Jim Gallagher

Jim Gallagher

This was the title on business writer Jim Gallagher‘s column in the Sunday, March 15, 2009, St. Louis Post-Dispatch (Business, p E3).

If you are “between gigs,” a term I prefer to “out of work,” I thought the info in this column could be helpful to you. I qualify “could be helpful,” because the column deals with a subsidy to help pay your COBRA premium to continue your employer’s health insurance that has a lot of qualifiers to it.

cobra_new1Still, if you fall into the category of workers who would be helped by this subsidy on your COBRA premium, then good for you. Granted this is not a fun and exciting topic, but worth your time to read this to see if you can save about 1/3 off the cost of continuing health insurance for yourself and/or your family.

Here’s a > LINK < to the column, and because the information may be handy now, or later, I’m going to copy/paste the article below, in case the Post-Dispatch archives it, or otherwise takes it offline.


If you lose your job in America, chances are you’ll lose your health insurance, too. So, let’s look at some ways you can hang on to your coverage if your job disappears.

First, some very good news. It’s just become a lot cheaper to stay covered. Congress agreed last month to pick up 65 percent of the bill for nine months for employees who hold on to their employer’s coverage under COBRA.

Now, the bad stuff: Not everyone out of work is eligible. The subsidy goes only to employees who were laid off on September 1, 2008, and later. And to get COBRA, you have to have worked for a company that offered health coverage.

Even with the government help, figure on paying somewhere around $115 a month for an individual plan and $325 a month for family coverage. Those rough estimates are based on a 2006 average cost of employer-provided health coverage in Missouri, calculated by the Kaiser Family Foundation.

Congress passed the COBRA subsidy only last month, and the administrative rules are still being written. So, expect employers to be confused about it for a few more weeks.

Let’s look at the nitty-gritty. COBRA allows you to keep coverage for yourself and family under your employer’s health plan for 18 months after your termination. Until now, you had to pay the full cost, plus two percent. That averages about $12,000 a year for family coverage, and most jobless people can’t afford it.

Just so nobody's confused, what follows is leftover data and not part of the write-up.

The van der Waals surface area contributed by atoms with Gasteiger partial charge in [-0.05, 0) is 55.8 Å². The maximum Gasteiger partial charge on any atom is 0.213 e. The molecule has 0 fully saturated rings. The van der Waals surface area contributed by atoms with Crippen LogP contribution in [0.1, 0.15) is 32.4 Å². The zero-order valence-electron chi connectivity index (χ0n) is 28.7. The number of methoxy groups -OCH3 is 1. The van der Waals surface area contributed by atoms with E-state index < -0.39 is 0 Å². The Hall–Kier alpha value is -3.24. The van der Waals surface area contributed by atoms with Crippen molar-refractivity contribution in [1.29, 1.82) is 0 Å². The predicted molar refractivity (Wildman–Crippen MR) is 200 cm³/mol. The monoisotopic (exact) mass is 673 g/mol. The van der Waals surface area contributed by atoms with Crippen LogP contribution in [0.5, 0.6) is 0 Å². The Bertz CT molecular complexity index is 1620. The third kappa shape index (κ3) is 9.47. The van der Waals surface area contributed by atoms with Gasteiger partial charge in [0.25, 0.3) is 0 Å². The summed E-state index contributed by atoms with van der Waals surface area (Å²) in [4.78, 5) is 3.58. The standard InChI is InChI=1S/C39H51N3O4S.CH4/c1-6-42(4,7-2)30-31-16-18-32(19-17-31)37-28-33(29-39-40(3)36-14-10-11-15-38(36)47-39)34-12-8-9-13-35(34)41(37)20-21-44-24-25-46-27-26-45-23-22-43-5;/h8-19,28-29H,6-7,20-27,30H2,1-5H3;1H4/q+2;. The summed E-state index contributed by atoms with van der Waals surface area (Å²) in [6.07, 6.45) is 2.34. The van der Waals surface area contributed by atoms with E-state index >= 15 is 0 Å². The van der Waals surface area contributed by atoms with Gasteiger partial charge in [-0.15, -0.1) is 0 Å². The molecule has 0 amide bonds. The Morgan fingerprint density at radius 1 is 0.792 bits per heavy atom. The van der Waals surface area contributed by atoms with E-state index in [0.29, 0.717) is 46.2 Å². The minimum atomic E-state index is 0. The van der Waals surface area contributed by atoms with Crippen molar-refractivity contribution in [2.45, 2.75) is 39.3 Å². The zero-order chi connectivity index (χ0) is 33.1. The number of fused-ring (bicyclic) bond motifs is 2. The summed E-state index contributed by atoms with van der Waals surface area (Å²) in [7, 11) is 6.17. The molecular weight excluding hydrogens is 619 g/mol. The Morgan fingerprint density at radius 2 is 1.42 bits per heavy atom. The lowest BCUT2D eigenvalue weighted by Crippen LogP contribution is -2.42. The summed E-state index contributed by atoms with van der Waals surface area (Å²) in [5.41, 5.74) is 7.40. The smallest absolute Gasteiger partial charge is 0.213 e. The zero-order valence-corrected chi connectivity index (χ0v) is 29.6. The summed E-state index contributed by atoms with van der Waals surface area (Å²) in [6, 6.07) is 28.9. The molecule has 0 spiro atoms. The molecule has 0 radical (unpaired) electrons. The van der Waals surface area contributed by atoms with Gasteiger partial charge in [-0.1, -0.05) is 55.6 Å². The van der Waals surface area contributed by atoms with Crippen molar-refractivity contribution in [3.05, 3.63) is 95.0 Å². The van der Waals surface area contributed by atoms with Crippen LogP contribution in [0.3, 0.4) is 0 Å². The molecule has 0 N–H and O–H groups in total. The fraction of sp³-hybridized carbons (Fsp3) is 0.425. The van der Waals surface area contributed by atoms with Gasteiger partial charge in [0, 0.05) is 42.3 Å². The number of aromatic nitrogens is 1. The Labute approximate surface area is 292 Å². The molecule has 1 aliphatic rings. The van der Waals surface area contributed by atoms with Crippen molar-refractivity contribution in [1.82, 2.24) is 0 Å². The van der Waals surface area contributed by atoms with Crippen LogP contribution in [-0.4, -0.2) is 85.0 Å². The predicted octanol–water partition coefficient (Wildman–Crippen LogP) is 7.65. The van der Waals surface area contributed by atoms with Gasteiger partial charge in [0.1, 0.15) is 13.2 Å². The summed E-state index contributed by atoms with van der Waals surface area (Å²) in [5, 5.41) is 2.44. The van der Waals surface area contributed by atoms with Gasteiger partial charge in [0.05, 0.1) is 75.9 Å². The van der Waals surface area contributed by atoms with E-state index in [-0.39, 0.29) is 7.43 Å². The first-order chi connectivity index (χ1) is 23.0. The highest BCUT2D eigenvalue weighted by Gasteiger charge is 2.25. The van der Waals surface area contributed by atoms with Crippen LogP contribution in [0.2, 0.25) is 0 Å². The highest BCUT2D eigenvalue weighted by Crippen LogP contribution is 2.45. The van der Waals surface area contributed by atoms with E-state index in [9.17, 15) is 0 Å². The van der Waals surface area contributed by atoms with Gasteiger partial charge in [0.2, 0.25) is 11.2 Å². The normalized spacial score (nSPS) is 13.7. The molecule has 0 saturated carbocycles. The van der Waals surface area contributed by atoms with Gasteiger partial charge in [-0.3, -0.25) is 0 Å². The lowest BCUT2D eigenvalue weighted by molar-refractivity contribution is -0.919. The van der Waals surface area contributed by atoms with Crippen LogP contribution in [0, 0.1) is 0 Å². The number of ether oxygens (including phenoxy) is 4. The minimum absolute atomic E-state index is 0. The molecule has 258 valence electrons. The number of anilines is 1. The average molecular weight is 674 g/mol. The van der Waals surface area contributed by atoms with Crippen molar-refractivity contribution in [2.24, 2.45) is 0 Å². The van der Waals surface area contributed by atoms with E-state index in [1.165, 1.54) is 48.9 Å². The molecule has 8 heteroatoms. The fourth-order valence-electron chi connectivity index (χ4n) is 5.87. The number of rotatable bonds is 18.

To get the new subsidy, you have to have been laid off, not quit. People fired for “gross misconduct” also don’t qualify. With the subsidy, you’ll have to pay only 35 percent the full cost of coverage.

COBRA applies only to employers with 20 or more employees. If you worked for a smaller company that provided health coverage, you may still continue it under state laws, called “mini-COBRAs.”

In Missouri and Illinois, you can stay on the employer’s plan only for nine months under mini-cobra. The government’s 65-percent subsidy goes to small-employers’ plans as well as big ones.

You have 60 days after losing your coverage to decide if you want COBRA. If you fall ill while you’re thinking it over, your medical bills will still be covered as long as you sign up by the deadline and pay the back premiums.

If you’ve already passed up COBRA coverage, or dropped it, Congress is giving you a second chance. You now have another 60 days to sign up. The countdown starts after your former employer notifies you of the new change. This second chance applies only to people laid off in September or later.

If you’ve been paying for your own COBRA coverage until now, don’t expect much of a rebate from Uncle Sam. The government will help with premiums for coverage only from Feb. 17 on.

So, what do you do if you can’t afford COBRA, or can’t get it? If you’re young and healthy, you can probably land a high-deductible plan at a reasonable price. I recently used Ehealthinsurance.com to shop for coverage for my 24-year-old daughter, who is moving back to America after working overseas. I found several reasonable quotes, and settled on a policy with a $2,000 deductible for $134 per month.

Things are meaner if you’re sick or old. “If you are 50 or over, or if you have even a minor illness, you face the prospect of having to pay a lot of money, or not being able to get coverage at all,” says Illinois Insurance Commissioner Michael McRaith.

Children often qualify for free or low-cost state Medicaid coverage even though their parents aren’t poor. If your only income is unemployment insurance, you may qualify as poor even if you don’t think of yourself that way.

Recently, a newsroom colleague and her husband lost their jobs and their health coverage on the same day. They are firmly middle class. She was surprised to find her teenage son eligible for free coverage under Illinois’ All Kids program. A family of four gets coverage for children free if monthly income is under $2,650. The same family earning $3,500 a month would pay only $25 monthly to insure two children.

In Missouri, the Social Services Department looks at your income now, rather than when you were working. Uninsured children with net family incomes below 150 percent of poverty are eligible for coverage under MO HealthNet for Kids. That’s $2,650 per month in income for a family of four. Children under age 1 may qualify even at higher income levels.

Social Services spokeswoman Arleasha Mays urges parents to see if they qualify for coverage as well. They might be surprised, she says.

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